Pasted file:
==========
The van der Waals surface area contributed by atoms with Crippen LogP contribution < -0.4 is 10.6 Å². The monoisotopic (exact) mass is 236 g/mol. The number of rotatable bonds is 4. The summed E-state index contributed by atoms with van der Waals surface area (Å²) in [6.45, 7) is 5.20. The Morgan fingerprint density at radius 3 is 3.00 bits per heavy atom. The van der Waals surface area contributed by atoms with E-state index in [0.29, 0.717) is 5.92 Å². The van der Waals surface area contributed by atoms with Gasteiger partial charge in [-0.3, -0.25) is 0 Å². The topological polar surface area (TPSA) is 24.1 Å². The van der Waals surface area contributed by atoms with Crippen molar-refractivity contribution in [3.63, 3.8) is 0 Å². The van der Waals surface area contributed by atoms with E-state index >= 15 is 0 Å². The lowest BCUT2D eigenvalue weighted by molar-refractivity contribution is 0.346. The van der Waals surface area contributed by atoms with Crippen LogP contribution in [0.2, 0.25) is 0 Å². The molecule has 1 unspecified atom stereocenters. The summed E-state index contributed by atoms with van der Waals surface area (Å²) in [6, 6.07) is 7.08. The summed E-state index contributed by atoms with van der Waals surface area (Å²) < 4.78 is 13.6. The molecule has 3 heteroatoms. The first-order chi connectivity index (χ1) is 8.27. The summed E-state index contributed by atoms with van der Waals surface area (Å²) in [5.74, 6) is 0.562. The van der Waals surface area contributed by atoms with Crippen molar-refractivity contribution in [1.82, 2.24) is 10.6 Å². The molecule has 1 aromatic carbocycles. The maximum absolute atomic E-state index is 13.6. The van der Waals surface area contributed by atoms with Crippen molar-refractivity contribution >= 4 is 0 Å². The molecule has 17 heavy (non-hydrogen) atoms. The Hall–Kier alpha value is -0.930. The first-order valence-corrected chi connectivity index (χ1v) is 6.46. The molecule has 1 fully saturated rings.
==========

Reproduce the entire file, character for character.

The van der Waals surface area contributed by atoms with Crippen LogP contribution < -0.4 is 10.6 Å². The monoisotopic (exact) mass is 236 g/mol. The number of rotatable bonds is 4. The summed E-state index contributed by atoms with van der Waals surface area (Å²) in [6.45, 7) is 5.20. The Morgan fingerprint density at radius 3 is 3.00 bits per heavy atom. The van der Waals surface area contributed by atoms with E-state index in [0.29, 0.717) is 5.92 Å². The van der Waals surface area contributed by atoms with Gasteiger partial charge in [-0.3, -0.25) is 0 Å². The topological polar surface area (TPSA) is 24.1 Å². The van der Waals surface area contributed by atoms with Crippen molar-refractivity contribution in [3.63, 3.8) is 0 Å². The van der Waals surface area contributed by atoms with E-state index >= 15 is 0 Å². The lowest BCUT2D eigenvalue weighted by molar-refractivity contribution is 0.346. The van der Waals surface area contributed by atoms with Crippen LogP contribution in [0.2, 0.25) is 0 Å². The molecule has 1 unspecified atom stereocenters. The summed E-state index contributed by atoms with van der Waals surface area (Å²) in [6, 6.07) is 7.08. The summed E-state index contributed by atoms with van der Waals surface area (Å²) < 4.78 is 13.6. The molecule has 3 heteroatoms. The first-order chi connectivity index (χ1) is 8.27. The summed E-state index contributed by atoms with van der Waals surface area (Å²) in [5.74, 6) is 0.562. The van der Waals surface area contributed by atoms with Crippen molar-refractivity contribution in [1.82, 2.24) is 10.6 Å². The molecule has 1 aromatic carbocycles. The maximum absolute atomic E-state index is 13.6. The van der Waals surface area contributed by atoms with Crippen molar-refractivity contribution >= 4 is 0 Å². The molecule has 17 heavy (non-hydrogen) atoms. The Hall–Kier alpha value is -0.930. The first-order valence-corrected chi connectivity index (χ1v) is 6.46. The molecule has 1 fully saturated rings.